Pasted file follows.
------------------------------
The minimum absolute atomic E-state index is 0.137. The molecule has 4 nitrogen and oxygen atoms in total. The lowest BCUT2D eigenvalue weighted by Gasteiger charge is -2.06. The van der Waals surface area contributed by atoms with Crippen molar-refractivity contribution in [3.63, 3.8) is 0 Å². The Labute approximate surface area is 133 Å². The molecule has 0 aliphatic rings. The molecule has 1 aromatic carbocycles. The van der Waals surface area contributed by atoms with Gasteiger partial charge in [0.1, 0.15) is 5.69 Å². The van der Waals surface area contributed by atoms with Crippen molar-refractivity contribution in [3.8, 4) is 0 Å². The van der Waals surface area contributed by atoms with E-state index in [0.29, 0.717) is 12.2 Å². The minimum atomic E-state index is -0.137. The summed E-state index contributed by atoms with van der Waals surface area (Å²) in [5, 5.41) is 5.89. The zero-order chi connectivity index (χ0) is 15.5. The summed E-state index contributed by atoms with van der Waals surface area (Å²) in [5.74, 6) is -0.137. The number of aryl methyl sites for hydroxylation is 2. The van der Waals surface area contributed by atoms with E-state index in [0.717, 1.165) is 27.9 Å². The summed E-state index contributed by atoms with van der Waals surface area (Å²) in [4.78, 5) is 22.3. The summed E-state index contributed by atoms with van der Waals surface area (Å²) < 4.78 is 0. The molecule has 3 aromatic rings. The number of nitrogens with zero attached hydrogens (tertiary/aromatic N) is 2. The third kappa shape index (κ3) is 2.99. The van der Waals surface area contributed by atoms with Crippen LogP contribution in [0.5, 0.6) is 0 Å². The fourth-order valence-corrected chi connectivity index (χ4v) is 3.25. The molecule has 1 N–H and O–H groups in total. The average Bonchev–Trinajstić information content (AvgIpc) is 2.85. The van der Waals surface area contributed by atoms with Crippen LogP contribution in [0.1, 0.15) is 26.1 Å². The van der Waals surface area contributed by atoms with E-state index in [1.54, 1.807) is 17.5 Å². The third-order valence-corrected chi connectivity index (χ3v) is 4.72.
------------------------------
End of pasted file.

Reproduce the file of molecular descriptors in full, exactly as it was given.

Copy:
The minimum absolute atomic E-state index is 0.137. The molecule has 4 nitrogen and oxygen atoms in total. The lowest BCUT2D eigenvalue weighted by Gasteiger charge is -2.06. The van der Waals surface area contributed by atoms with Crippen molar-refractivity contribution in [3.63, 3.8) is 0 Å². The Labute approximate surface area is 133 Å². The molecule has 0 aliphatic rings. The molecule has 1 aromatic carbocycles. The van der Waals surface area contributed by atoms with Gasteiger partial charge in [0.1, 0.15) is 5.69 Å². The van der Waals surface area contributed by atoms with Crippen molar-refractivity contribution in [3.8, 4) is 0 Å². The van der Waals surface area contributed by atoms with E-state index in [0.29, 0.717) is 12.2 Å². The minimum atomic E-state index is -0.137. The summed E-state index contributed by atoms with van der Waals surface area (Å²) in [5, 5.41) is 5.89. The zero-order chi connectivity index (χ0) is 15.5. The summed E-state index contributed by atoms with van der Waals surface area (Å²) in [5.74, 6) is -0.137. The number of aryl methyl sites for hydroxylation is 2. The van der Waals surface area contributed by atoms with E-state index in [0.717, 1.165) is 27.9 Å². The summed E-state index contributed by atoms with van der Waals surface area (Å²) in [4.78, 5) is 22.3. The summed E-state index contributed by atoms with van der Waals surface area (Å²) < 4.78 is 0. The molecule has 3 aromatic rings. The number of nitrogens with zero attached hydrogens (tertiary/aromatic N) is 2. The third kappa shape index (κ3) is 2.99. The van der Waals surface area contributed by atoms with Crippen LogP contribution in [0.5, 0.6) is 0 Å². The fourth-order valence-corrected chi connectivity index (χ4v) is 3.25. The molecule has 1 N–H and O–H groups in total. The average Bonchev–Trinajstić information content (AvgIpc) is 2.85. The van der Waals surface area contributed by atoms with Crippen LogP contribution in [0.1, 0.15) is 26.1 Å². The van der Waals surface area contributed by atoms with E-state index in [1.54, 1.807) is 17.5 Å². The third-order valence-corrected chi connectivity index (χ3v) is 4.72.